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From Great Bend, Kansas, USA:

My niece is 11 years old and recently became ill with a sustained fever, sluggishness, malaise and was diagnosed with bronchitis. It was later determined after a further decline in function and a trip to ICU that she is suffering from Type 1 diabetes. She is still in acidosis and has gone from a very high blood sugar level to now a low level and it appears that the sugars are not controlled. Is her life in jeopardy now? Is there a chance that this will resolve or will she have Type 1 her whole life? Is there a chance that this will not be true? We are devastated.


I hope by the time you read this, your niece will be feeling much better, out of the ICU, and at home. If your niece was admitted to the ICU, she probably was in diabetic ketoacidosis, which is a very serious condition which occurs when blood sugars are dangerously out of control with ketones in the urine and blood. This condition can come on rapidly when someone is unaware they are developing diabetes, especially if they develop a virus or bacterial infection. Although extremely dangerous for the first 24 hours until the condition is controlled, once the ketones are cleared from the blood and urine, the immediate danger is over and the challenge becomes to establish a treatment regimen where the insulin, food, and exercise are balanced to maintain reasonable control of the blood sugars. This stabilization period may take several days to several weeks. During this time, it is not unexpected to have wide variations in blood sugars. As her bronchitis is treated, her insulin requirements may decrease. Although this adjustment period can be very frustrating, it is usually not "life threatening."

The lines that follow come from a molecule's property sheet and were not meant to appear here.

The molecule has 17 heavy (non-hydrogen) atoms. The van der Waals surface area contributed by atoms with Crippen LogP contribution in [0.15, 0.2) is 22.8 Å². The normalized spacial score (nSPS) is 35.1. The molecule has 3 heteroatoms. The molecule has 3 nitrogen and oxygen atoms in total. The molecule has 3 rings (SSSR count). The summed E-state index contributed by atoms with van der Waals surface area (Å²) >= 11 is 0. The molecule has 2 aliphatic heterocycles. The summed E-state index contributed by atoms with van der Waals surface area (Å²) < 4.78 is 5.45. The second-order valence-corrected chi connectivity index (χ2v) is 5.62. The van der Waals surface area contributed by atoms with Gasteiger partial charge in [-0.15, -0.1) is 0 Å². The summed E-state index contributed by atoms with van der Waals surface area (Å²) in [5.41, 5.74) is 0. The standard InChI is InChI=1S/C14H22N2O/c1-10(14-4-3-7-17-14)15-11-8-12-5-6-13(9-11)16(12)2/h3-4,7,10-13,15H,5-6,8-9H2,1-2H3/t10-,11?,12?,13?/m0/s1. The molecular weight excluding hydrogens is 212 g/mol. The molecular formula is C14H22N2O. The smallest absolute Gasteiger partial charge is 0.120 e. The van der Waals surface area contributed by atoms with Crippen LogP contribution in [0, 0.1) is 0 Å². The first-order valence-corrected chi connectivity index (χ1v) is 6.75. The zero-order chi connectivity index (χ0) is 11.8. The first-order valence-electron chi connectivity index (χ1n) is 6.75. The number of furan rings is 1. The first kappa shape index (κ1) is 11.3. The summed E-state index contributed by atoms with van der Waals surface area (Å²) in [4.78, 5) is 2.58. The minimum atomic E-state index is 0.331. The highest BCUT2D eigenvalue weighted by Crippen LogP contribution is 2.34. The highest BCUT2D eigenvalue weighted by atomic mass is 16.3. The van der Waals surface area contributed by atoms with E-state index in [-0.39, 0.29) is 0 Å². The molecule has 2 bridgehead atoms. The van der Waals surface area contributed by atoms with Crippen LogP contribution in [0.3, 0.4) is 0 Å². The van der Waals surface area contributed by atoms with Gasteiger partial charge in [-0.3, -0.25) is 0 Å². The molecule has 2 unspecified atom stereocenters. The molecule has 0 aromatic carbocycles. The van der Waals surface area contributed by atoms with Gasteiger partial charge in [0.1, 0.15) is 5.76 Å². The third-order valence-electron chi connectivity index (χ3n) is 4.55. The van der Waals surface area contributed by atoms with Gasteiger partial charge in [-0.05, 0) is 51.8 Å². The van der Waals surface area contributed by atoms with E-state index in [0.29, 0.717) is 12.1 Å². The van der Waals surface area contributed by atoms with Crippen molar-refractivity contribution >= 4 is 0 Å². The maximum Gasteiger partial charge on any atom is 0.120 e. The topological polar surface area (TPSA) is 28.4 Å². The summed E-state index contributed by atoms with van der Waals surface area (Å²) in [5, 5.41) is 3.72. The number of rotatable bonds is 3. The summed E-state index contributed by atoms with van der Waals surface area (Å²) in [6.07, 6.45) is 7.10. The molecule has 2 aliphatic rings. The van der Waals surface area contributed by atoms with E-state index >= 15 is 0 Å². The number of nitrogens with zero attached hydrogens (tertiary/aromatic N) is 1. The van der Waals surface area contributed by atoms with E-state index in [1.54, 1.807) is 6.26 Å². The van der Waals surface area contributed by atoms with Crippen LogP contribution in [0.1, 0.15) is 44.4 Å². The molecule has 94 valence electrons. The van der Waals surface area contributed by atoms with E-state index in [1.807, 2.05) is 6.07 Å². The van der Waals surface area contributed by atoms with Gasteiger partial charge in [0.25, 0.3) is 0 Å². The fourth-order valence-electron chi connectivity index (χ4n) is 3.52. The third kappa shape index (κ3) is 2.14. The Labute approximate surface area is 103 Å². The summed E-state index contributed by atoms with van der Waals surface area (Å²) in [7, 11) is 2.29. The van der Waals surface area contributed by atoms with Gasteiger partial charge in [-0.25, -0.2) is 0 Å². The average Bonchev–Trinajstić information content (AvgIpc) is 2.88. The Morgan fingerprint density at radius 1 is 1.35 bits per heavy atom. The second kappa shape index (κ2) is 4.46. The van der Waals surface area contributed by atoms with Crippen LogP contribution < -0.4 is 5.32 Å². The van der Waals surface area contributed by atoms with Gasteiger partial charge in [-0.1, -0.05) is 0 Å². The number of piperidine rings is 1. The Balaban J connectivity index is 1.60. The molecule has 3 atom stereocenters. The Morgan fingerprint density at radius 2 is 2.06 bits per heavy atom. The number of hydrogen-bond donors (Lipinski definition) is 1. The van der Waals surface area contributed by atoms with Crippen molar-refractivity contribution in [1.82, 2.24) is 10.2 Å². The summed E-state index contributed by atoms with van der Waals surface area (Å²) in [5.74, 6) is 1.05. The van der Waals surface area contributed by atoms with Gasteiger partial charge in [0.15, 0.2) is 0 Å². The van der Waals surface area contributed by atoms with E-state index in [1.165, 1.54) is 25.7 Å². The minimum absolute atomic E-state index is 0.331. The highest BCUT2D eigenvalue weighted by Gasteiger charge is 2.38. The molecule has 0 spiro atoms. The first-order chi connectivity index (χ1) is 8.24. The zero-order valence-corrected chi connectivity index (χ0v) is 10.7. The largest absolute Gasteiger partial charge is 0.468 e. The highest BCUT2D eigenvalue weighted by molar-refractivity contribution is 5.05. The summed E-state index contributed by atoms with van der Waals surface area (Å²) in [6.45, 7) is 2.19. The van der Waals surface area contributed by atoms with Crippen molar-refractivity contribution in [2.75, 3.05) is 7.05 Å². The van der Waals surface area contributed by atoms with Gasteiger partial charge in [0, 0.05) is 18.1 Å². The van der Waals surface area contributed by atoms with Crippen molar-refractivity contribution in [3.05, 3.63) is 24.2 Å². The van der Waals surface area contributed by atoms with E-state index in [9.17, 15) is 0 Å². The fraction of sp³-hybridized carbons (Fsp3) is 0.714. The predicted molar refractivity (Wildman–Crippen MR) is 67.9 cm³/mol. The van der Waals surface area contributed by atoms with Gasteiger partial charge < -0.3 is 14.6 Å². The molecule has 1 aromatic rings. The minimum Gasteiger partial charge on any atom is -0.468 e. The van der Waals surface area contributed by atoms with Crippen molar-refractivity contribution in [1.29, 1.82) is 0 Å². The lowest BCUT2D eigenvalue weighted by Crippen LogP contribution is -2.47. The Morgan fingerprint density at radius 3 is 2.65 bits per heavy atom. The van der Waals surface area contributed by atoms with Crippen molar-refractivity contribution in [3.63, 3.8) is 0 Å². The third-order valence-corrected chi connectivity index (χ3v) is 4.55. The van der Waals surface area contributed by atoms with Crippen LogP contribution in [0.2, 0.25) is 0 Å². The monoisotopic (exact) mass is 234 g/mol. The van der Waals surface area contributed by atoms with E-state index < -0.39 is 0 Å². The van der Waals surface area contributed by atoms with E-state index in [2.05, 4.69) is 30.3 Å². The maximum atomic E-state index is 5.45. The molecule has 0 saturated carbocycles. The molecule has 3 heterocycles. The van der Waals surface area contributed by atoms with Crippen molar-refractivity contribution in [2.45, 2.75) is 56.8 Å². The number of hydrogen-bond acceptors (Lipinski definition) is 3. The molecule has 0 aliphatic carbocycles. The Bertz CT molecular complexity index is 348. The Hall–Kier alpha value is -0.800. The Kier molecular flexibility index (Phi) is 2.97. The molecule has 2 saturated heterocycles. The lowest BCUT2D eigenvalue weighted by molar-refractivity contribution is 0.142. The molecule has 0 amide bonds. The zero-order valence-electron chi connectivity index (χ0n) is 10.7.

Although research is ongoing to find a cure and or prevention for insulin dependent diabetes, at the present time there is no cure and this is a lifelong condition. With proper treatment, however, your niece should be able to lead a very full, active, life, especially with the help and care of relatives like yourself. Perhaps your niece and her parents will be interested in learning from others on Children with Diabetes or through local diabetes organizations like the American Diabetes Association or the Juvenile Diabetes Foundation. There are also many excellent camps for children with diabetes across the country where children can learn about diabetes, meet other children and adults with diabetes, and just as important, have a lot of fun. You can find a camp near you by checking out our camps pages.


Original posting 25 Jul 1998
Posted to Diagnosis and Symptoms


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Last Updated: Tuesday April 06, 2010 15:08:58
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